The main problem is that some of it just doesn’t parse (“How do you show some dynamic text in a DIV? Showing layers, popup controls?” – that’s just gibberish, really. What do you mean by “dynamic”, in what context? Are you talking about scrolling tickers that are doing stuff updated by something in the background as part of the presentation of the content, upon loading the page? Or AJAX-altered material – maybe entire appearing and disappearing forms and controls – in response to user selections? Or pop-up notes in response to mouse-over events? Or what? Don’t play buzzword bingo with terms like “dynamic”. And following that with seemingly random words like “showing layers” and “popup controls” is confusing. Do you mean to ask whether the candidate knows how to work with layers and hide and show them, and whether they know how to control popup windows or institute some functional menus that pop up on events like focus (two different things)? Or, on the other hand, are we supposed to parse this as “How do you show some dynamic text in a DIV? How do you show layers? How do you show popup controls?” (again with “dynamic” and “popup” both being ambiguous buzzwords). This is kind of what I mean by “needs some copy editing”.

Glaring omissions are usability and accessibility. These are pretty much sciences at this point, with a lot of solid, published material on them. Any developer should “have a clue” with regard to both, and a lead developer should keep them in mind as functional requirements at every stage.

My version of this would look a lot different. It would ask about how well the candidate is able to delegate and manage. An example scenario is how to ensure QA meets deadlines when a Flash artiste in Seattle has been brought on at the last minute to replace someone with the flu, and deliverables are due in a week and must integrate with code the lead developer’s been doing in [X]HTML and CSS and JS, while the backend’s being done in XML by someone in Toronto who keeps weird hours and has been AWOL for two days. I couldn’t care less whether the candidate knows regexps (that’s what regexp cheatsheets are for; no one actually KNOWS regexps except *n*x sysadmins with half-meter beards); I want to know how candidates handle technical and human pressure that requires them to integrate their technical skills with those of others and also be rational human beings at the same time, capable of making judgement calls.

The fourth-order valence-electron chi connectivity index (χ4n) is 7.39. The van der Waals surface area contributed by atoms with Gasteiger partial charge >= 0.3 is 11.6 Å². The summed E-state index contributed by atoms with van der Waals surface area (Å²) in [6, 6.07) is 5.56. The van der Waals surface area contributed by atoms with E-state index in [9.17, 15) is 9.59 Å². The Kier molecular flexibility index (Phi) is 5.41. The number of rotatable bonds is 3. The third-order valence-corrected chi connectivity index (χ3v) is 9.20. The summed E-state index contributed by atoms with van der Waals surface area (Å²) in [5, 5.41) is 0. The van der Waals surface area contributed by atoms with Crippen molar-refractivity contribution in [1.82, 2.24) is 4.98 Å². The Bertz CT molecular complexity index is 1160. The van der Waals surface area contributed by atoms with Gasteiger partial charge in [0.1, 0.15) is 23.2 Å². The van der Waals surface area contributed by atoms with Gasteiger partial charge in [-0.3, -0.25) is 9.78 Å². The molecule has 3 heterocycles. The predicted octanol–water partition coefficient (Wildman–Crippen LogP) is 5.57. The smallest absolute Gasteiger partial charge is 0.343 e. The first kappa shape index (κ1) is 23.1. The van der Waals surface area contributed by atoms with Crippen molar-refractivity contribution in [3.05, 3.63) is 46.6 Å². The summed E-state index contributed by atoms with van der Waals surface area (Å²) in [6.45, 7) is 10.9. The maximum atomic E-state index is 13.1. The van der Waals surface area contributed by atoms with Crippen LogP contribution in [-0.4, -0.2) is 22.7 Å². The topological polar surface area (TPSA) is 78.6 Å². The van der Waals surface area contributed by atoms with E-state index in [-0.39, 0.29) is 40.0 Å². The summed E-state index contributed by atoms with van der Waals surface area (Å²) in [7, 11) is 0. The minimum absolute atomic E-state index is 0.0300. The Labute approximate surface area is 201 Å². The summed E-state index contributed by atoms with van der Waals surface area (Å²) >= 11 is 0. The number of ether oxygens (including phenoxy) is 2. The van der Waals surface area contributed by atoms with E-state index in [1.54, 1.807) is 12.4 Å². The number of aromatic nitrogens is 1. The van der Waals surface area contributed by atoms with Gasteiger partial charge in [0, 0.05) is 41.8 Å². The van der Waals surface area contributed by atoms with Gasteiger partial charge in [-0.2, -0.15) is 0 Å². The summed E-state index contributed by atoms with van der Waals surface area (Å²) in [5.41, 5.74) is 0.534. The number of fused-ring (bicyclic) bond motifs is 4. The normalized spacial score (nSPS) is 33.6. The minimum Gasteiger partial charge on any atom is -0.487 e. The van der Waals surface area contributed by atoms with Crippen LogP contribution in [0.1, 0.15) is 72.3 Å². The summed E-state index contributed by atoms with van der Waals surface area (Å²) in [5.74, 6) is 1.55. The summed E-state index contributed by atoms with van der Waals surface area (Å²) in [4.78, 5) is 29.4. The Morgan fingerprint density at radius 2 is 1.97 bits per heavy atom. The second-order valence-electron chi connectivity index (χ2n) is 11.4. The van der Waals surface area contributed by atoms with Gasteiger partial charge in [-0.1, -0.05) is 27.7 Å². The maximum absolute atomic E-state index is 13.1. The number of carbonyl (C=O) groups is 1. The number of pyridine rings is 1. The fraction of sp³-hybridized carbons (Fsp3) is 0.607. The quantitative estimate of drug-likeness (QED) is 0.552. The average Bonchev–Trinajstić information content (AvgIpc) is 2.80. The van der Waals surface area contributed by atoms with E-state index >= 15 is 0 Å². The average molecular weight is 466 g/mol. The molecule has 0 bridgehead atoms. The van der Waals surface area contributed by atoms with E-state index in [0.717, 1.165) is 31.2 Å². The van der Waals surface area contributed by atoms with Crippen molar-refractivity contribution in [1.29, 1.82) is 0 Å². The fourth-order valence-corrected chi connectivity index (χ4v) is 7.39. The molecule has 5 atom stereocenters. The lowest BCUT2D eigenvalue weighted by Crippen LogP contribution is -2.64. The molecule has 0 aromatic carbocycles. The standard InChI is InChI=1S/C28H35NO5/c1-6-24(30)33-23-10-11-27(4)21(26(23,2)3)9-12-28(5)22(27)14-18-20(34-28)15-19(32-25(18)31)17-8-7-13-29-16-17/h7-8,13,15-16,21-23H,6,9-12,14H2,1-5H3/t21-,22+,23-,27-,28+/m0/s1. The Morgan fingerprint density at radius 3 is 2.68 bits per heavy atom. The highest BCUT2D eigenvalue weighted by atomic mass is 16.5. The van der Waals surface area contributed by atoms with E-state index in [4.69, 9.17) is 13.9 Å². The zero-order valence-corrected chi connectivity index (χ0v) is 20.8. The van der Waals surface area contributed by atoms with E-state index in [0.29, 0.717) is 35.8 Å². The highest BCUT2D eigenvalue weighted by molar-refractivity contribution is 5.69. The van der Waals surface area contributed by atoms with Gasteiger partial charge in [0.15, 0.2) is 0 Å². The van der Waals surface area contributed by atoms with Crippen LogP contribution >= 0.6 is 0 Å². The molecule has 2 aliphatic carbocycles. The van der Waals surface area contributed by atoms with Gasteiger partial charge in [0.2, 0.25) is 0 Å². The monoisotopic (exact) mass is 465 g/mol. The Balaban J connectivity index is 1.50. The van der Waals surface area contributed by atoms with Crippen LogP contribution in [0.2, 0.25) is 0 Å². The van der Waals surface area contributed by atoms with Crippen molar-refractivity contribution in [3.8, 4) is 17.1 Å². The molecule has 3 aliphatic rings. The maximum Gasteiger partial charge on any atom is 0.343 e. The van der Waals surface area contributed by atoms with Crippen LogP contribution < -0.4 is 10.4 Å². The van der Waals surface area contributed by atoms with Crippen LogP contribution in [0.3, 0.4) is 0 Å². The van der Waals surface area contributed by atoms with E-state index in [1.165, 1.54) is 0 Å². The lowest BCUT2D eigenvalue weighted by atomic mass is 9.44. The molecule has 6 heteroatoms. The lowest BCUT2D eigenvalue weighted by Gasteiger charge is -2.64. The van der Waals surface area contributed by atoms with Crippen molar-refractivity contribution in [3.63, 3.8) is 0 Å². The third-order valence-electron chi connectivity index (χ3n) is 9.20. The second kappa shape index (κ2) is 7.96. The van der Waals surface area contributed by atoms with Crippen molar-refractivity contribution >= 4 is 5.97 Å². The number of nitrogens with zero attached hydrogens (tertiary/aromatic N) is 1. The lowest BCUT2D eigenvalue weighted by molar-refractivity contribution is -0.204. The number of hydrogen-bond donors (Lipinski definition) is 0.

All that said, I think this list does ask some key questions. I’d be very interested in the answers to questions like “How are you flexible with your process and client communication?” and “Why do you want to follow W3C standards? Is it really necessary to follow these standards?” and “What are the tools that you use for web development?” High-level stuff like that will tell you most of what you need to know. I’d then feed them a very simple, mockup homepage in blecherous table-based layout code ca. 1997, with all kinds of hard-coded sizes and font crap, spacer images, abuse of semantic code for display purposes, and 4-level-deep nested tables for menus and content placement, and say “You have 1 hour to turn this into [x]; it doesn’t have to be pixel-perfect, but functionally identical or hopefully a major improvement, and usable cross-platform”, where x is whatever we want to work in (HTML5 + CC3, or XHTML1 / HTML4.01 + CSS2 or whatever). Or some similar kind of “do you really know what you’re doing?” test for whatever kind of position was open (maybe it’s for a Java coder for a mobile game, whatever; I’m just using HTML/CSS as the default example here).

PS: “How do you perform page-load optimizations?” is a good one, and infrequently asked. Nice catch. I’d want to see answers that covered both loading of external resources like images and scripts as well as internal optimization like preemptive declaration of variables, functions, etc, that are certain or at least very likely to be used later in the page, so that most of both kinds of loading happen during page rendering rather than when triggered by user action. While it’s obviously #firstworldproblems, it’s extremely irritating to many users to have to wait longer than a few microseconds for scripts to “do something” after the user has taken some action like clicking on a button.